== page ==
With President Obama and Governor Mitt Romney neck and neck, speculation has raged that people close to the president's campaign will trot out some sort of "October surprise" to try to drag Romney down in the polls. Now, with President Obama's debuting a new phrase on the campaign trail - "Romnesia" - some conservatives think they've worked out what that surprise might be.
The problem? It's not a surprise. It's a year old story. Gateway Pundit explains:
[Gloria] Allred has a reputation of dragging perceived female victims in front of the camera as props to bash Republican candidates. In October 2010 Allred dragged out illegal alien Nicki Diaz to attack heartless Meg Whitman. [Diaz] was upset Whitman didn’t buy her child a present and claimed Meg took advantage of her despite the fact she made a good wage. In November 2011 she dragged out Sharon Bialek who accused Herman Cain of sexual abuse.
Considering her past record it is likely this year’s October surprise involves Carrel Hilton Sheldon, a former Mormon.
The book Horror Stories: Mitt Romney’s Shameful Record with Mormon Women details Mitt Romney’s “psychological intimidation and bullying” during his role as a Bishop of the Church of Jesus Christ of Latter-day Saints. The report describes how Romney “tried to bully” Carrel Hilton Sheldon when she was suffering through a difficult pregnancy into not having an abortion.
Now, in the most literal sense, Sheldon's story is an "October surprise." Unfortunately, that surprise came last October. The New York Times reported on October 15, 2011:
Mormons oppose abortion, except in extreme cases like rape, incest or where the life of the woman is in danger — and require that church elders be consulted. In 1990, Exponent II, a Mormon feminist magazine that Ms. Dushku, the Suffolk University professor, helped found, published an article by a married mother of four who recounted her own experience after doctors advised her to terminate her pregnancy when she was being treated for a potentially dangerous blood clot.
Her bishop got wind of the situation, she wrote, and showed up unannounced at the hospital, warning her sternly not to go forward. The article did not identify Mr. Romney as the bishop, but Ms. Dushku later did.
Now the woman has come forward, identifying herself in Mr. Scott’s book as Carrel Hilton Sheldon. (Through Ms. Dushku, she declined to be interviewed.) “Mitt has many, many winning qualities,” she is quoted as saying, “but at the time he was blind to me as a human being.”
Ms. Dushku sees hypocrisy and callousness; Mr. Scott sees inexperience.
“I don’t think he’s an evil, unfeeling, uncaring kind of guy,” Mr. Scott said. “He was a brand new bishop, he was pretty young to begin with, my sense is he was pretty full of himself, and he thought that he would not fulfill his obligation as bishop if he didn’t press the matter.”
So there it is - something Romney did at 34 is apparently national news. The "Mr. Scott" cited in the story is Ronald B. Scott, author of the book, "Mitt Romney: An Inside Look at the Man and His Politics." And unlike Ms. Dushku - a Mormon feminist writer named Judy Dushku, and a frequent nemesis of Romney's during his time at the church - Scott has no agenda.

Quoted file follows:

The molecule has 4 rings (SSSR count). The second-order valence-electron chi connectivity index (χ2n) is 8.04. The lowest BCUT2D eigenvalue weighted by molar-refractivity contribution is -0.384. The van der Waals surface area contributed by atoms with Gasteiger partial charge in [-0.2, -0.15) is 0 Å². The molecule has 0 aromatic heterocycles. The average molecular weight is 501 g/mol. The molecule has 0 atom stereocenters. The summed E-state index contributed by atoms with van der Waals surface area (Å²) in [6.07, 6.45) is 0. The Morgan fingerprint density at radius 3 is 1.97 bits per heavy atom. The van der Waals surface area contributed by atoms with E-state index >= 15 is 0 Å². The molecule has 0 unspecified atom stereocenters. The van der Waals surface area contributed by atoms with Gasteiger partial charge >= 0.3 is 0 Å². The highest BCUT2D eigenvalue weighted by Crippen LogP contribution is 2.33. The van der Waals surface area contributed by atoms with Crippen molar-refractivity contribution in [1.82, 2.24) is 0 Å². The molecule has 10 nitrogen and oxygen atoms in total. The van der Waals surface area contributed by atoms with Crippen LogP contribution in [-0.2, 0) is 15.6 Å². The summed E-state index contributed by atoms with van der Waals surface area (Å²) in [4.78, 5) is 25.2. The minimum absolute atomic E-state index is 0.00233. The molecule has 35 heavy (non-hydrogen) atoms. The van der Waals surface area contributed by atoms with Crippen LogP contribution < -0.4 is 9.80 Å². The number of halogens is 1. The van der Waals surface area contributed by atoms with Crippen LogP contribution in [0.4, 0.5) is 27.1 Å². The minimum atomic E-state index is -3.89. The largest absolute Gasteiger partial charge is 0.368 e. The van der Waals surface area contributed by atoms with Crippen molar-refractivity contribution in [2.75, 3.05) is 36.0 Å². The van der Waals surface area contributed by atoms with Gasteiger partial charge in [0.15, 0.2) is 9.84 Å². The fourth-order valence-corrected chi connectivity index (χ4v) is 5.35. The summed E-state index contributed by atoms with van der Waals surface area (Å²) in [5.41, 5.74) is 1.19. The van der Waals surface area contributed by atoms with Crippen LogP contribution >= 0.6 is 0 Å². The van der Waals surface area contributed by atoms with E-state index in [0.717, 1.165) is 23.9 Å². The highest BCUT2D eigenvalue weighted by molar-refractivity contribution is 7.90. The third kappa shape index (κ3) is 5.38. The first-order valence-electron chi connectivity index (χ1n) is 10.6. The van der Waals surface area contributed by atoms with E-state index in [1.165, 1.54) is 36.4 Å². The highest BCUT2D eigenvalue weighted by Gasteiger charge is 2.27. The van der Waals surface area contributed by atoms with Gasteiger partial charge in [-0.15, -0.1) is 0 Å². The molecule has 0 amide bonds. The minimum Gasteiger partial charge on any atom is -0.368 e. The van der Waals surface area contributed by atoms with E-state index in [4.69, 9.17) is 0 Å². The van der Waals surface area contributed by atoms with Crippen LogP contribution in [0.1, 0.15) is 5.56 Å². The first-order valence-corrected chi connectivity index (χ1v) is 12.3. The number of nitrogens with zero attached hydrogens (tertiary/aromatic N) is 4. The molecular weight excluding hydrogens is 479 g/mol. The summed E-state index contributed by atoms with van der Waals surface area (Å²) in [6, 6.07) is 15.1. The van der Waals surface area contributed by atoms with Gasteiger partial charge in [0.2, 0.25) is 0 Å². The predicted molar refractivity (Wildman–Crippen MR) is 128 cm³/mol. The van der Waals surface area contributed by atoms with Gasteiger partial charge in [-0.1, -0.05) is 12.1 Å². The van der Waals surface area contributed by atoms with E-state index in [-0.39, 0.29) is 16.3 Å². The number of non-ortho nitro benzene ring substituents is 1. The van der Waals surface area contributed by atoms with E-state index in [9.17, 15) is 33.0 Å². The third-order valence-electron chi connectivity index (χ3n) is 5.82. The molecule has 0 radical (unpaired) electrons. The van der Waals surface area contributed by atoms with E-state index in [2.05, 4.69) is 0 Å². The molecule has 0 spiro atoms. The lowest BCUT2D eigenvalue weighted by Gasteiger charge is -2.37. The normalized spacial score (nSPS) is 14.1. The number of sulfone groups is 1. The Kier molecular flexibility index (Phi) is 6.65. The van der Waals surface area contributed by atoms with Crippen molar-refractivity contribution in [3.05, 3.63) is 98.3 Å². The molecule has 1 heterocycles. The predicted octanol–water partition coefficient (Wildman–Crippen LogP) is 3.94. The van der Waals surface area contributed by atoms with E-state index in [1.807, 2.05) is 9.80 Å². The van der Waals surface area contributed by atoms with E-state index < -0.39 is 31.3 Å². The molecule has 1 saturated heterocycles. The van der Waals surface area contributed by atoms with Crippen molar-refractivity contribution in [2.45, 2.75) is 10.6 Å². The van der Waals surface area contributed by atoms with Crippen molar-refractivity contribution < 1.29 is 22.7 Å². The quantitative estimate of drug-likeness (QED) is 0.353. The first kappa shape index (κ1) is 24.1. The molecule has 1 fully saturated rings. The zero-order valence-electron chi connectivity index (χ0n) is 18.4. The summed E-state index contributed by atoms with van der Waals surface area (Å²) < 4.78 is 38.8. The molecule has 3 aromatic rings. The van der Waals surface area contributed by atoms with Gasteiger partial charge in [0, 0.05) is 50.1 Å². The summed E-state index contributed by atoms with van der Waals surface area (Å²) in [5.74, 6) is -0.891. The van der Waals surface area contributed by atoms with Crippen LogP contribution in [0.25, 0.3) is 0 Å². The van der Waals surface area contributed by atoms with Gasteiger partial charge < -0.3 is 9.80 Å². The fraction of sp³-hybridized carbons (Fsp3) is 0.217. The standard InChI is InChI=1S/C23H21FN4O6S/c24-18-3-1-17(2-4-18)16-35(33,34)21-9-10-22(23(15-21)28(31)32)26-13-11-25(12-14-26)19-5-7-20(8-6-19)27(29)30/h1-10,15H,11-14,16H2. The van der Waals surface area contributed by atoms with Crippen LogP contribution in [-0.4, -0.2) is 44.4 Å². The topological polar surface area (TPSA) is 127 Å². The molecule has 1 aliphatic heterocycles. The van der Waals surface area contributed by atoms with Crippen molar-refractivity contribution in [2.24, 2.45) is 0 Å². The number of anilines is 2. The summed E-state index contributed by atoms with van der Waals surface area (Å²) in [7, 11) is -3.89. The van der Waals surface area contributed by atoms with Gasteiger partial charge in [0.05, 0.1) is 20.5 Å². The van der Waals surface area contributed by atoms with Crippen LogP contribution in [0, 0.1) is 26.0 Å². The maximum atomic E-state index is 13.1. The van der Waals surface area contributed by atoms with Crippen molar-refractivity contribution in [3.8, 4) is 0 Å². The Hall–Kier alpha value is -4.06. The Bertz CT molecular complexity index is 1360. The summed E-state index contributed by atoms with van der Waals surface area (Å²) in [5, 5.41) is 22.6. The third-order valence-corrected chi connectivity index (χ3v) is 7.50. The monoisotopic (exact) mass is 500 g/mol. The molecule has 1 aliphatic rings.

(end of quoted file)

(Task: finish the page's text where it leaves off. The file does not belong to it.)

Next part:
As to Ms. Dushku's reasons for her perspective? Charles C. Johnson explains:
As a young stake president (equivalent to a bishop in the Catholic church) Romney counseled against abortion for women under his care. He often clashed with Judy Dushku, a Mormon feminist figure and the mother of actress Eliza Dushku. Dushku has repeatedly argued that Romney was more conservative on abortion in private than he was publicly. Local Mormon leaders redrew the map of the local wards to guarantee that Romney and Dushku would never meet in what was known as the "Duskhu gerrymander, an unrequested courtesy extended to their former stake president Mitt Romney and his wife, who would never again have to be face to face with Judy Dushku while they worshipped,” Scott wrote.
In 2007, Judy Dushku recalled a published anonymous article in her feminist Mormon magazine, Exponents II, by a Mormon woman who wanted to have an abortion in 1990 when Mitt Romney was a stake president. (The article did not mention Mitt Romney by name, but Dushku later identified him.) The woman, Carrel Hilton Sheldon, has since come forward. Sheldon claims that Romney worked very hard to prevent her from having an abortion, even though her doctor (also a Mormon and past stake president) said her pregnancy might take her life. The woman ultimately had the abortion. [...]
In fact, during Romney's entire time as a Mormon leader, no one was excommunicated.
The story goes further. Not only was no one excommunicated under Romney, he apparently went out of his way to help one woman who had her baby out of wedlock keep her child - even though having a baby out of wedlock is also grounds for excommunication in the Mormon faith. This woman later described Romney in glowing terms. Unsurprisingly, however, Romney's detractors have focused on his initial urging of the unwed woman to consider giving the child up for adoption as the relevant part of the story.
Nevertheless, given the Obama campaign's theory that female voters are motivated by abortion-related issues more than the economy (a theory which is backed up by some polls), this particular "October surprise" - if, indeed, that is what it is - might serve to blunt the GOP's momentum among women. However, given the fact that this story took place 30 years ago - long before Romney even thought of running for anything - and has been vaguely in the news since October of last year, it could also turn out to be just another "Big Bird."